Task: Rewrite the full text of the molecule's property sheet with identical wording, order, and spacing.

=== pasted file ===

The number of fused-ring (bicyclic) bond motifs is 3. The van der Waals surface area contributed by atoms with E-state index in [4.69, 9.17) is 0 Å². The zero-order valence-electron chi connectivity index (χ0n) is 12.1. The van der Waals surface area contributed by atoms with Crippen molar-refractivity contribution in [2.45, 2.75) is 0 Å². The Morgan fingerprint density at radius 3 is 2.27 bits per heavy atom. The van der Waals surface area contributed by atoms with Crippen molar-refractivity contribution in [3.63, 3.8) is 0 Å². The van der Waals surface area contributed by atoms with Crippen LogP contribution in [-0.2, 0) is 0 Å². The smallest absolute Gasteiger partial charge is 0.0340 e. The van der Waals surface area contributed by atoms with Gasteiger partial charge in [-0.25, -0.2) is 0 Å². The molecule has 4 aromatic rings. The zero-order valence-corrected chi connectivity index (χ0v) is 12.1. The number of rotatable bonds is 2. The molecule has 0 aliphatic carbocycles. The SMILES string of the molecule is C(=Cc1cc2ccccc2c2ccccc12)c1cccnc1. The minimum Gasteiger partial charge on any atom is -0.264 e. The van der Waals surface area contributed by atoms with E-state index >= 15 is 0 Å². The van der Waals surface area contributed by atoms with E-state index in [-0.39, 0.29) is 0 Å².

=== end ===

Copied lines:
The number of fused-ring (bicyclic) bond motifs is 3. The van der Waals surface area contributed by atoms with E-state index in [4.69, 9.17) is 0 Å². The zero-order valence-electron chi connectivity index (χ0n) is 12.1. The van der Waals surface area contributed by atoms with Crippen molar-refractivity contribution in [2.45, 2.75) is 0 Å². The Morgan fingerprint density at radius 3 is 2.27 bits per heavy atom. The van der Waals surface area contributed by atoms with Crippen molar-refractivity contribution in [3.63, 3.8) is 0 Å². The van der Waals surface area contributed by atoms with Crippen LogP contribution in [-0.2, 0) is 0 Å². The smallest absolute Gasteiger partial charge is 0.0340 e. The van der Waals surface area contributed by atoms with Gasteiger partial charge in [-0.25, -0.2) is 0 Å². The molecule has 4 aromatic rings. The zero-order valence-corrected chi connectivity index (χ0v) is 12.1. The number of rotatable bonds is 2. The molecule has 0 aliphatic carbocycles. The SMILES string of the molecule is C(=Cc1cc2ccccc2c2ccccc12)c1cccnc1. The minimum Gasteiger partial charge on any atom is -0.264 e. The van der Waals surface area contributed by atoms with E-state index >= 15 is 0 Å². The van der Waals surface area contributed by atoms with E-state index in [-0.39, 0.29) is 0 Å².